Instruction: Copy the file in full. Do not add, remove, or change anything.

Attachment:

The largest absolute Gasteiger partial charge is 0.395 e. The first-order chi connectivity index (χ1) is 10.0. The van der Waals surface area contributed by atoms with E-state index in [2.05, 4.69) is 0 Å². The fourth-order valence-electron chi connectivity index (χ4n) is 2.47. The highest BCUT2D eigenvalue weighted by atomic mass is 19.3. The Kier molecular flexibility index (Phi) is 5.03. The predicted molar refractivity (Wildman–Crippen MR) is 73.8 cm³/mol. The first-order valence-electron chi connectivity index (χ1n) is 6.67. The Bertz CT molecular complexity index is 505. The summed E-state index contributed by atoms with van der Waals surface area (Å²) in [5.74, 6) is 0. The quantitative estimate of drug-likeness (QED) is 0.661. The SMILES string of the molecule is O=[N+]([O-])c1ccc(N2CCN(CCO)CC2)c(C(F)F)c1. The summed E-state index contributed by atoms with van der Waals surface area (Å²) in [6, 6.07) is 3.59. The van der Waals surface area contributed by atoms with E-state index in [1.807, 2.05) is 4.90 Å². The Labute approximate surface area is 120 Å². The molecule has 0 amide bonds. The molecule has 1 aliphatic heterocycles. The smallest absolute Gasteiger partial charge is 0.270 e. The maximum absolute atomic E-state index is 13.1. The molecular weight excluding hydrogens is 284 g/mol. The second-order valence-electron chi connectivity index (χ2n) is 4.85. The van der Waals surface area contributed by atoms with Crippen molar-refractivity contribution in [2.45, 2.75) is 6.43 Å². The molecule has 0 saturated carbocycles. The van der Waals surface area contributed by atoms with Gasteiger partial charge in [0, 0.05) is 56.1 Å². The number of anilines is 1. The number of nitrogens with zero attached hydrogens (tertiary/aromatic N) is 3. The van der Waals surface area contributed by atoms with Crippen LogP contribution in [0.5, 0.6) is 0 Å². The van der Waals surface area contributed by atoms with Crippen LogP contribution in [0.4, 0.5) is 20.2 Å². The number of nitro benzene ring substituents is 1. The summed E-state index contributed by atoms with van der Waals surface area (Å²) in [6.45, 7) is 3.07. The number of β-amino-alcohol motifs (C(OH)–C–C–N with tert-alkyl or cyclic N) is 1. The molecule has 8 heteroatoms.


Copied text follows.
The largest absolute Gasteiger partial charge is 0.395 e. The first-order chi connectivity index (χ1) is 10.0. The van der Waals surface area contributed by atoms with E-state index in [2.05, 4.69) is 0 Å². The fourth-order valence-electron chi connectivity index (χ4n) is 2.47. The highest BCUT2D eigenvalue weighted by atomic mass is 19.3. The Kier molecular flexibility index (Phi) is 5.03. The predicted molar refractivity (Wildman–Crippen MR) is 73.8 cm³/mol. The first-order valence-electron chi connectivity index (χ1n) is 6.67. The Bertz CT molecular complexity index is 505. The summed E-state index contributed by atoms with van der Waals surface area (Å²) in [5.74, 6) is 0. The quantitative estimate of drug-likeness (QED) is 0.661. The SMILES string of the molecule is O=[N+]([O-])c1ccc(N2CCN(CCO)CC2)c(C(F)F)c1. The summed E-state index contributed by atoms with van der Waals surface area (Å²) in [6, 6.07) is 3.59. The van der Waals surface area contributed by atoms with E-state index in [1.807, 2.05) is 4.90 Å². The Labute approximate surface area is 120 Å². The molecule has 0 amide bonds. The molecule has 1 aliphatic heterocycles. The smallest absolute Gasteiger partial charge is 0.270 e. The maximum absolute atomic E-state index is 13.1. The molecular weight excluding hydrogens is 284 g/mol. The second-order valence-electron chi connectivity index (χ2n) is 4.85. The van der Waals surface area contributed by atoms with Crippen molar-refractivity contribution in [2.45, 2.75) is 6.43 Å². The molecule has 0 saturated carbocycles. The van der Waals surface area contributed by atoms with Gasteiger partial charge in [0, 0.05) is 56.1 Å². The number of anilines is 1. The number of nitrogens with zero attached hydrogens (tertiary/aromatic N) is 3. The van der Waals surface area contributed by atoms with Crippen LogP contribution in [0.5, 0.6) is 0 Å². The van der Waals surface area contributed by atoms with Crippen LogP contribution in [0.4, 0.5) is 20.2 Å². The number of nitro benzene ring substituents is 1. The summed E-state index contributed by atoms with van der Waals surface area (Å²) in [6.45, 7) is 3.07. The number of β-amino-alcohol motifs (C(OH)–C–C–N with tert-alkyl or cyclic N) is 1. The molecule has 8 heteroatoms.